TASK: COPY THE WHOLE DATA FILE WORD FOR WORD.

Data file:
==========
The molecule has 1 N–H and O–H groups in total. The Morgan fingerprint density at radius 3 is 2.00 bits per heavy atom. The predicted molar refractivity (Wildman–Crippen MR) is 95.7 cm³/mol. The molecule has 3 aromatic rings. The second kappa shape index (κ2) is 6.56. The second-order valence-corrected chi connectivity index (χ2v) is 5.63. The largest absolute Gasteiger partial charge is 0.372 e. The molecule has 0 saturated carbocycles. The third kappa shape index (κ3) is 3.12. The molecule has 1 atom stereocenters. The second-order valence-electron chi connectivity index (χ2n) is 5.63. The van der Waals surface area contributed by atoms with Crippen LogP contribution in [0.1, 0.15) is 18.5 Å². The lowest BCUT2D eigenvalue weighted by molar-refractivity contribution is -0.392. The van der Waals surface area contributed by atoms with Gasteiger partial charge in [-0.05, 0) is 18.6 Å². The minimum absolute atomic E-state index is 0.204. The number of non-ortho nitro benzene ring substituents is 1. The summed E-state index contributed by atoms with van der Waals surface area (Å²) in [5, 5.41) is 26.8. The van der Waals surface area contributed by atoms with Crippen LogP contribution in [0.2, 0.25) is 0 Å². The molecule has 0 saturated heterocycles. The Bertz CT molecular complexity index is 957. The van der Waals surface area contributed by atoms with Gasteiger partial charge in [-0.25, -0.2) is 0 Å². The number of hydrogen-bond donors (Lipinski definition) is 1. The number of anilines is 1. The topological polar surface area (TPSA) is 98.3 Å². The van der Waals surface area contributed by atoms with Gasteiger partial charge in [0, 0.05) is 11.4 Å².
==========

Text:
The molecule has 1 N–H and O–H groups in total. The Morgan fingerprint density at radius 3 is 2.00 bits per heavy atom. The predicted molar refractivity (Wildman–Crippen MR) is 95.7 cm³/mol. The molecule has 3 aromatic rings. The second kappa shape index (κ2) is 6.56. The second-order valence-corrected chi connectivity index (χ2v) is 5.63. The largest absolute Gasteiger partial charge is 0.372 e. The molecule has 0 saturated carbocycles. The third kappa shape index (κ3) is 3.12. The molecule has 1 atom stereocenters. The second-order valence-electron chi connectivity index (χ2n) is 5.63. The van der Waals surface area contributed by atoms with Crippen LogP contribution in [0.1, 0.15) is 18.5 Å². The lowest BCUT2D eigenvalue weighted by molar-refractivity contribution is -0.392. The van der Waals surface area contributed by atoms with Gasteiger partial charge in [-0.05, 0) is 18.6 Å². The minimum absolute atomic E-state index is 0.204. The number of non-ortho nitro benzene ring substituents is 1. The summed E-state index contributed by atoms with van der Waals surface area (Å²) in [5, 5.41) is 26.8. The van der Waals surface area contributed by atoms with Crippen LogP contribution in [0.2, 0.25) is 0 Å². The molecule has 0 saturated heterocycles. The Bertz CT molecular complexity index is 957. The van der Waals surface area contributed by atoms with Gasteiger partial charge in [-0.25, -0.2) is 0 Å². The number of hydrogen-bond donors (Lipinski definition) is 1. The number of anilines is 1. The topological polar surface area (TPSA) is 98.3 Å². The van der Waals surface area contributed by atoms with Gasteiger partial charge in [0, 0.05) is 11.4 Å².